the "audience" (the other members of the dance company
who are seated on-stage like the audience at a hafla). The use
of dance company members as on-stage "audience" serves
as an effective way present a solo dancer on a large stage while
maintaining the energy level. About 6 1/2 minutes.
- Prayer. The music begins with a slow heartbeat-like
ayyoub rhythm, powerfully played by the percussionists. The camera
begins with a tight close-up of Jehan tossing her hair zar-style.
As it pulls back, it reveals that the entire dance company has
joined in, providing a background of whirling and hair-tossing
as Jehan portrays someone in trance. Gradually, the drumming
speeds up and everyone's actions become more possessed, until
finally the drumming reaches a wild climax. This is one of the
rare situations in which I have found the use of special effects
such as superimposing one image over another to truly add drama
to a video showing dance performances. Usually, I don't care
for such effects, but for this piece they enhance the mood and
I find them enjoyable. About 1 1/2 minutes.
- Fluid Mandalas. This fascinating piece is probably
my favorite segment on the video. As the music plays the song
Fluid Mandalas, Michelle Brooke appears as the muse of dance.
Clad in an eye-catching white costume, she represents spirit
and inspiration in a gymnastic/dance duet with Jehan, the grounded
portrayal of woman. Michelle performs walkovers, pirouettes,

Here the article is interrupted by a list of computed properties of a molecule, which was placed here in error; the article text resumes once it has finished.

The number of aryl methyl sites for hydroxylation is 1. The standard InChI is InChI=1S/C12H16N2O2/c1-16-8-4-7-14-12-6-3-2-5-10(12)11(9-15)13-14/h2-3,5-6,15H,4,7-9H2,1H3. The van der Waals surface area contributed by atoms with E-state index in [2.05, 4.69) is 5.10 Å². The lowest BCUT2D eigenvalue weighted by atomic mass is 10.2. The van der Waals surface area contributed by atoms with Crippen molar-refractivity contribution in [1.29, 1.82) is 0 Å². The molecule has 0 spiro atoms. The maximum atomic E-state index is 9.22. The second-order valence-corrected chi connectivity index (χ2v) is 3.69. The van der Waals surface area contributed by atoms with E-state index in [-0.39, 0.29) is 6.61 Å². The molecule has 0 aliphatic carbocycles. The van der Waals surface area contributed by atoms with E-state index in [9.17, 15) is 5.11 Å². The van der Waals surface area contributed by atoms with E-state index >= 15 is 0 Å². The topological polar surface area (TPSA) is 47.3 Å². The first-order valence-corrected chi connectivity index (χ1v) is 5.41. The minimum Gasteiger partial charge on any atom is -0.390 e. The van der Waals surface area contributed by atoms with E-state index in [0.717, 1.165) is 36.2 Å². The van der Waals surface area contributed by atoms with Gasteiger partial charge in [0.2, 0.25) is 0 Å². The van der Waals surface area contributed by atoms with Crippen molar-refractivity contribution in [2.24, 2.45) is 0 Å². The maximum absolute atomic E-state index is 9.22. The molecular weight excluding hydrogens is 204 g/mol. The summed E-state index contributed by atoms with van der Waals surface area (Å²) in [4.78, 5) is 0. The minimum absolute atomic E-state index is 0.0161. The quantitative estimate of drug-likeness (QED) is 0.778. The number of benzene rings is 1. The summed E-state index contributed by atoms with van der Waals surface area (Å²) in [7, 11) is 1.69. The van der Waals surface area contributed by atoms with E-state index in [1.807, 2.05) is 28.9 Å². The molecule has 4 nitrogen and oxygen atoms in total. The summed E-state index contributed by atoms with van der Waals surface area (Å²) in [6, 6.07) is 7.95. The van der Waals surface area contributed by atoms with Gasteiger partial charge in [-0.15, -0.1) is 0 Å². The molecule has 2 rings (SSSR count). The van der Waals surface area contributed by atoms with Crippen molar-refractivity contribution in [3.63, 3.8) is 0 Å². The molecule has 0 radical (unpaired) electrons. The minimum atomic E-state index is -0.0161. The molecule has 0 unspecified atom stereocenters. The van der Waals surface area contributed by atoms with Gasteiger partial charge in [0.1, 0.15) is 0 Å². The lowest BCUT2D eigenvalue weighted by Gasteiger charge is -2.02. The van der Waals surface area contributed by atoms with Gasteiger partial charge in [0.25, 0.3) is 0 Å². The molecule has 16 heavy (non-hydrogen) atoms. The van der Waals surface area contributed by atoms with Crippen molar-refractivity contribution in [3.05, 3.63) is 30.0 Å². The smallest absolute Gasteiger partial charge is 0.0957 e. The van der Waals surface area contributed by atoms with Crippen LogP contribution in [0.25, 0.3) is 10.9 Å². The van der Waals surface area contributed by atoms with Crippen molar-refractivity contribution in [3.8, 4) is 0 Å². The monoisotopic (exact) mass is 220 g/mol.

and other airy-style moves representing the limitless potential
inside us as Jehan maintains an earthy representation of the
physical self. The contrasting styles interact very effectively
and match well with words of the song, creating a visual effect
that is fascinating to watch. About 3 minutes.
- Joy. Jehan performs a solo to the classical Egyptian-style
song Bahia performing U.S.-style veil work.
- Illumination. This theatrical piece brings three different
styles of candle dancing together into one choreographic interpretation.
It begins with a very large red veil being held by dancers on
either side of the stage to hide Mindy Haywood, who is holding
a tray with several lit candles. She dances some with the tray
in her hand, then places it on her head. As the choreography
builds, it introduces an ensemble of dancers holding small candles
in each hand. They perform a variety of Pharaonic-style arm moves,
serving as a frame for Mindy with her tray of candles in the
center. The camera pulls back even farther, to reveal two dancers,
one on either side of the stage, wearing Egyptian-style shamadans
(candelabra) on their heads. The music for this one is set to
the poem Illumination. The music has a synthesized, New Age sound
set to a masmoudi beat. There is some chanting, some recitation.
About 7 minutes, and a fitting finale.
Although the Goddess theme of this show is clearly present,